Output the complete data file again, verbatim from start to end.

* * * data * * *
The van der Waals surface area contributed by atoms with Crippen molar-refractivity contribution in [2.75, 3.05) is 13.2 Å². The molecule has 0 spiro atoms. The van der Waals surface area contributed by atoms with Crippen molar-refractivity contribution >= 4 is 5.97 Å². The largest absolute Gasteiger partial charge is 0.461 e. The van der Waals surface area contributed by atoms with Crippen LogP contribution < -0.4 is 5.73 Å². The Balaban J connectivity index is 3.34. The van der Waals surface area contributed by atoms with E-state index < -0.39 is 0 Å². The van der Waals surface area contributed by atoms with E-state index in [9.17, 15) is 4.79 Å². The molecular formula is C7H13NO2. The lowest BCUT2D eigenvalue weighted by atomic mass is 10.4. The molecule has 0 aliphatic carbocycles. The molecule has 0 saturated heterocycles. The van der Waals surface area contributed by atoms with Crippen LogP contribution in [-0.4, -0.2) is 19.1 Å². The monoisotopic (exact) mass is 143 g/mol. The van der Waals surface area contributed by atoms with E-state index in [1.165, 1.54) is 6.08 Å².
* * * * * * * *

The van der Waals surface area contributed by atoms with Crippen molar-refractivity contribution in [2.75, 3.05) is 13.2 Å². The molecule has 0 spiro atoms. The van der Waals surface area contributed by atoms with Crippen molar-refractivity contribution >= 4 is 5.97 Å². The largest absolute Gasteiger partial charge is 0.461 e. The van der Waals surface area contributed by atoms with Crippen LogP contribution < -0.4 is 5.73 Å². The Balaban J connectivity index is 3.34. The van der Waals surface area contributed by atoms with E-state index < -0.39 is 0 Å². The van der Waals surface area contributed by atoms with E-state index in [9.17, 15) is 4.79 Å². The molecular formula is C7H13NO2. The lowest BCUT2D eigenvalue weighted by atomic mass is 10.4. The molecule has 0 aliphatic carbocycles. The molecule has 0 saturated heterocycles. The van der Waals surface area contributed by atoms with Crippen LogP contribution in [-0.4, -0.2) is 19.1 Å². The monoisotopic (exact) mass is 143 g/mol. The van der Waals surface area contributed by atoms with E-state index in [1.165, 1.54) is 6.08 Å².